Take Me To The River

An architectural and design masterpiece in Zambia is the quintessential essence of wilderness chic


Lolebezi is the perfect blend of the powerful Zambezi and Lower Zambezi National Park, bringing guests the best of the river as well as incredible wildlife sightings.

There is a certain magical feeling when standing on the banks of the Zambezi. Perhaps a contributing factor is that the lodge is situated facing a kilometre of prime river frontage. The eight expansive suites are dotted along the river, spaced far apart for privacy and a very luxurious stay.

With its natural textured furnishings and use of shiny object d’art, most guests find Lolebezi intriguingly stunning. While some might look at the photographs and think the place is ever so slightly over the top, the brief was to fashion something suitably dramatic and in principle, skirting the ‘safe’ safari look of beiges and creams. “We like to refer to it as the ‘Jewellery Box on the Zambezi’,” says Lesley Fox, Fox Browne Creative’s Hospitality Manager. “The floor-to-ceiling glass windows, offset against rustic repurposed railway sleeper cladding is somewhat unusual for a safari lodge as tented structures don’t necessarily encompass glass or huge floor-to-ceiling mirrors.”

Mane attraction

Part of a stay at the camp are twice-daily game drives, which are always loads of fun when your guide has a great sense of humour and attempts to showcase the best wildlife found in the area. In protected wilderness, the excitement of the unknown comes to the fore when sharing the game drive experience with fellow guests, mother-and-daughter duo Kay and Angelica. Seeing the joy on a child’s face when she spots a herd of zebra with a tiny baby, or hearing her squeals of delight when we see a huge bull elephant extending his trunk to reach some winterthorn pods truly embodies the spirit of family.

Another time, I opt for an early morning game drive with guide Elijah. Awoken by a reverberating roar at 5:12am, I get ready at lightning speed to find the source of the sound. “Did you hear them?” I ask Elijah excitedly when meeting him at our departure point. “I certainly did – they shouldn’t be too difficult to track down.” That’s positive thinking, given that a lion’s roar can be heard up to 8km away.

He’s correct, though. I look down for what seems like just a few seconds when suddenly Elijah slows the vehicle down. “There they are – do you see them!?” he exclaims enthusiastically. I squint. Those privileged to have been on safari will know that a guide will notice something a guest might take minutes to catch a glimpse of. Far in the distance, I can just make out what looks like a small termite mound. And then it starts moving. We drive around to get ahead of him. The sun is shining right in his eyes, revealing a coppery glint. He walks towards us, blinking every so often in the bright light. His large paws produce almost no sound. Pausing momentarily, he looks behind him to see where his pride is. His mane is still in its formative phase, resembling a gelled mohawk. When he needs to establish where his other three pride members are, he lets out a goosebump-forming roar, his paws leaving dusty spoor as he nonchalantly strolls past us. United with his pride, he, and they, settle in the shade next to a termite mound, blending in perfectly with their surroundings.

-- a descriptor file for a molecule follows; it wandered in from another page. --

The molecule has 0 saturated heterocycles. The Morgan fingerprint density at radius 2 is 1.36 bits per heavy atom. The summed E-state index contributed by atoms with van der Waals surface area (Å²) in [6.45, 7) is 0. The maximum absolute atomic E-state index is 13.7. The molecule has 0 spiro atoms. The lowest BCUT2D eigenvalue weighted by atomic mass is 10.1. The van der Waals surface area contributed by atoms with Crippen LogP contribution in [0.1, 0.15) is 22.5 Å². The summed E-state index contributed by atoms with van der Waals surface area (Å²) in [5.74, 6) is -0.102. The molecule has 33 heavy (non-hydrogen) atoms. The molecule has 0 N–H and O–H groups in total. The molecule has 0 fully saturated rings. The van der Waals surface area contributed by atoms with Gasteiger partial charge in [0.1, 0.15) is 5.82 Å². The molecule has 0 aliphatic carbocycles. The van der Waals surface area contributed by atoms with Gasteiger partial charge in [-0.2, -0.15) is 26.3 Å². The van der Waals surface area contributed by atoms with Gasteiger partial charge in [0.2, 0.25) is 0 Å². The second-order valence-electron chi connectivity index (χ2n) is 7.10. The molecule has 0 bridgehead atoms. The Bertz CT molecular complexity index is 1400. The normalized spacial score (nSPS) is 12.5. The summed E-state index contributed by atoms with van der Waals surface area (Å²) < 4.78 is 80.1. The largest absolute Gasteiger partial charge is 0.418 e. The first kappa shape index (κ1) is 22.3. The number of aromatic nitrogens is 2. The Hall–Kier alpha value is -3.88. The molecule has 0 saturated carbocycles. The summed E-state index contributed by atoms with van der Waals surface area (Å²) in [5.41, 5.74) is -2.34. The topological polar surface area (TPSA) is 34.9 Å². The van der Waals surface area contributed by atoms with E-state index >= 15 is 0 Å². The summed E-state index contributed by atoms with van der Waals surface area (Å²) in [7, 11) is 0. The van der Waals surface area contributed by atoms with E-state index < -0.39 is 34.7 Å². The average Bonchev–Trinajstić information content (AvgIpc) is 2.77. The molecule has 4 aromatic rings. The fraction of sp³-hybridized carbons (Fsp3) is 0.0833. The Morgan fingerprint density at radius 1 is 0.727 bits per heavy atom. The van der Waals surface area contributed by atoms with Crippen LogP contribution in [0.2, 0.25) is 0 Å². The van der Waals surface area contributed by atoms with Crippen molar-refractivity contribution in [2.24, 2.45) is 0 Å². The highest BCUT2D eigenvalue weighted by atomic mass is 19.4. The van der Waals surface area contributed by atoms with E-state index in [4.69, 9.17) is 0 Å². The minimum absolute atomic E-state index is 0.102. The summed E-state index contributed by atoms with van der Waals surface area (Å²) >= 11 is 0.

Living the dream

Out on the Jeki Plains, facing the picturesque Zambezi escarpment, we stop for morning coffee and freshly baked goodies. Elijah makes sure to find a shaded spot. I ask him what made him want to become a guide. “My father was a wildlife police officer,” he says, “and so was my eldest brother. I was born in the Mufumbwe district in north-western Zambia. Wildlife has been a passion from the time I started school. Once I completed my education, I joined the African Wildlife Foundation, doing elephant research and conservation in the Lower Zambezi. It was an interesting three years – we were marking elephant corridors and doing elephant counting. When that project came to an end, I decided to become a guide.”

When the Danish embassy donated funds for guide training, Elijah was one of the chosen ones to train at Conservation Lower Zambezi. He qualified following six months of practical training and went on to work for Sanctuary Retreats at a number of their camps in South Luangwa and Livingstone. “Being employed as a guide for Lolebezi since May 2022 has been the most phenomenal experience. The Lower Zambezi is one of the pillar national parks in Zambia. We have four of the Big 5. There are so many activities for guests to sink their teeth into here on the Zambezi, like tiger fishing [catch and release], boat cruises and canoeing in the channels, and don’t forget the extraordinary wildlife!”

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